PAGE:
Judging the Echo Awards (1,302 words)
* A package for a German health insurance company asked the reader to trace his or her foot onto a piece of paper and mail it to the company to "take the first step" in getting health insurance. Then the company follows up by sending the prospect a pair of sneakers! Now that's an involvement device!
* A package from World Vision to the sponsors of needy children was bright, colorful and upbeat—quite a departure from the typical fund-raising solicitation of this kind. It asked the sponsor to consider mailing the enclosed birthday card to the child it sponsors. It then asked the sponsor to make a small donation to send a gift (along with the card). The response rate was overwhelming, and it was generating incremental revenues.
* Design 64, a magazine developed by "Starving Artists" in Virginia, mailed a package that really made me laugh.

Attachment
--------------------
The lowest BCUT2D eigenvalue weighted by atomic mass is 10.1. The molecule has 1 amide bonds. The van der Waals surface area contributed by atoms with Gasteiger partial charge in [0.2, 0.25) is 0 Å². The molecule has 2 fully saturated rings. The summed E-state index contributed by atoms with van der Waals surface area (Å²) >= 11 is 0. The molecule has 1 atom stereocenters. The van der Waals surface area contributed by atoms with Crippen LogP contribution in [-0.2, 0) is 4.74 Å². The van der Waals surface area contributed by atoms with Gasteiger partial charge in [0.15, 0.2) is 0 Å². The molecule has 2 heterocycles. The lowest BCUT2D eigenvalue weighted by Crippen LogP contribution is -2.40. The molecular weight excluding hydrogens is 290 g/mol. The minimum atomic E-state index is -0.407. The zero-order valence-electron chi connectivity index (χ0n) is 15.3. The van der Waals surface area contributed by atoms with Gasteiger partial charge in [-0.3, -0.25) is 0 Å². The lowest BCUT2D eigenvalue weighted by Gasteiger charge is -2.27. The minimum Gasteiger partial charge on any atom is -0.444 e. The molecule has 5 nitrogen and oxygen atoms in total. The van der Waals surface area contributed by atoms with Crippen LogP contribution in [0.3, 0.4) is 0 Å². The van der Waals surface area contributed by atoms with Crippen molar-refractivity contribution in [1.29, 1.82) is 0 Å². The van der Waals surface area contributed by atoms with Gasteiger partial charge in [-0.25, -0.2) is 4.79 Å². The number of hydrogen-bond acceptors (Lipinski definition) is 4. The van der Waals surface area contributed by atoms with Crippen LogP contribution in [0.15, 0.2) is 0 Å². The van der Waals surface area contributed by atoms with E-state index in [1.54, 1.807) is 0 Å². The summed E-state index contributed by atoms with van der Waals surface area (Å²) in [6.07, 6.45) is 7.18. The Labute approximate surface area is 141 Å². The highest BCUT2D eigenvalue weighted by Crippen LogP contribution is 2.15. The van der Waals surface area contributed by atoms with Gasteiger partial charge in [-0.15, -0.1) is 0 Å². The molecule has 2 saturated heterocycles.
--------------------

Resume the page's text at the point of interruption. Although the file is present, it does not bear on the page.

These folks sent prospects a real box of macaroni in a jiffy bag and told the prospects a great story about how artists really do live on macaroni. The response rate was great. Another mailing from these "Starving Artists" went out to advertisers, and invited them to a "mystery event" where they had to bring a little card that was enclosed in the letter. The card said, "Fido." In addition to bringing the card to the event, the letter indicated that you must burn the letter immediately after reading it. These packages were so innovative I really wanted to go to the event and see the magazine!
* A British company promoting voice answering services used a voice chip that talks to you as you open the solicitation package. The voice was clear and easy to understand as it described the product and was really on target for the audience. The only problem? It wouldn't be quiet as I went through the rest of the entries!